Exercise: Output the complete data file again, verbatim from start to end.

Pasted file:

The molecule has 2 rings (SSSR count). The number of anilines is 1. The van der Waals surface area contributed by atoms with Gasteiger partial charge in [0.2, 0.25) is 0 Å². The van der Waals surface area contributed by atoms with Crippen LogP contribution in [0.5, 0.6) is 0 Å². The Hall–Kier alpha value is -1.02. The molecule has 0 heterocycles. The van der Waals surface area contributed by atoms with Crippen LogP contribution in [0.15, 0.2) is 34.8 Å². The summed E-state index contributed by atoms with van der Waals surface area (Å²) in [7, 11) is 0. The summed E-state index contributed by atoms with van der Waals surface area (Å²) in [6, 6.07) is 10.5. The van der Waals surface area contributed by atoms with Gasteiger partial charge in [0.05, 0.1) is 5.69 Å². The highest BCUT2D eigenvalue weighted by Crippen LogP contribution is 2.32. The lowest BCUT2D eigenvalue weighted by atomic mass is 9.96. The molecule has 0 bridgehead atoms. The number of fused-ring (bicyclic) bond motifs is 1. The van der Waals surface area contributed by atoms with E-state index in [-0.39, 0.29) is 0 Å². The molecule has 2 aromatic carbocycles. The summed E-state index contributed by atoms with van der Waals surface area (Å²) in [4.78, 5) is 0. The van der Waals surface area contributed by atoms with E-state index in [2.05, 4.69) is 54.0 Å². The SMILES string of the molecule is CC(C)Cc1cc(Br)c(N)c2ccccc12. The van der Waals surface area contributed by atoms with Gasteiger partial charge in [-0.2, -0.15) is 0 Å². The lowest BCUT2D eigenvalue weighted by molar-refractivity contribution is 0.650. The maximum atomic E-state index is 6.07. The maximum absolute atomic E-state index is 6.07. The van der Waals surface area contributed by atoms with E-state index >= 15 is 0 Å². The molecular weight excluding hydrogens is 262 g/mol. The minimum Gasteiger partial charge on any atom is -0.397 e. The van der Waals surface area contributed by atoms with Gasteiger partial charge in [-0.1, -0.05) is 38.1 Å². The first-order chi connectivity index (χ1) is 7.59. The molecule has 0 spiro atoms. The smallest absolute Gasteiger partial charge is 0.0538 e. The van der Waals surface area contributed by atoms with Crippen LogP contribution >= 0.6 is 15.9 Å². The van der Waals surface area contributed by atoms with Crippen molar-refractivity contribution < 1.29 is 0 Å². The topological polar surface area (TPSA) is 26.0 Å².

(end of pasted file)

The molecule has 2 rings (SSSR count). The number of anilines is 1. The van der Waals surface area contributed by atoms with Gasteiger partial charge in [0.2, 0.25) is 0 Å². The van der Waals surface area contributed by atoms with Crippen LogP contribution in [0.5, 0.6) is 0 Å². The Hall–Kier alpha value is -1.02. The molecule has 0 heterocycles. The van der Waals surface area contributed by atoms with Crippen LogP contribution in [0.15, 0.2) is 34.8 Å². The summed E-state index contributed by atoms with van der Waals surface area (Å²) in [7, 11) is 0. The summed E-state index contributed by atoms with van der Waals surface area (Å²) in [6, 6.07) is 10.5. The van der Waals surface area contributed by atoms with Gasteiger partial charge in [0.05, 0.1) is 5.69 Å². The highest BCUT2D eigenvalue weighted by Crippen LogP contribution is 2.32. The lowest BCUT2D eigenvalue weighted by atomic mass is 9.96. The molecule has 0 bridgehead atoms. The number of fused-ring (bicyclic) bond motifs is 1. The van der Waals surface area contributed by atoms with E-state index in [-0.39, 0.29) is 0 Å². The molecule has 2 aromatic carbocycles. The summed E-state index contributed by atoms with van der Waals surface area (Å²) in [4.78, 5) is 0. The van der Waals surface area contributed by atoms with E-state index in [2.05, 4.69) is 54.0 Å². The SMILES string of the molecule is CC(C)Cc1cc(Br)c(N)c2ccccc12. The van der Waals surface area contributed by atoms with Gasteiger partial charge in [-0.2, -0.15) is 0 Å². The lowest BCUT2D eigenvalue weighted by molar-refractivity contribution is 0.650. The maximum atomic E-state index is 6.07. The maximum absolute atomic E-state index is 6.07. The van der Waals surface area contributed by atoms with E-state index >= 15 is 0 Å². The molecular weight excluding hydrogens is 262 g/mol. The minimum Gasteiger partial charge on any atom is -0.397 e. The van der Waals surface area contributed by atoms with Gasteiger partial charge in [-0.1, -0.05) is 38.1 Å². The first-order chi connectivity index (χ1) is 7.59. The molecule has 0 spiro atoms. The smallest absolute Gasteiger partial charge is 0.0538 e. The van der Waals surface area contributed by atoms with Crippen LogP contribution >= 0.6 is 15.9 Å². The van der Waals surface area contributed by atoms with Crippen molar-refractivity contribution < 1.29 is 0 Å². The topological polar surface area (TPSA) is 26.0 Å².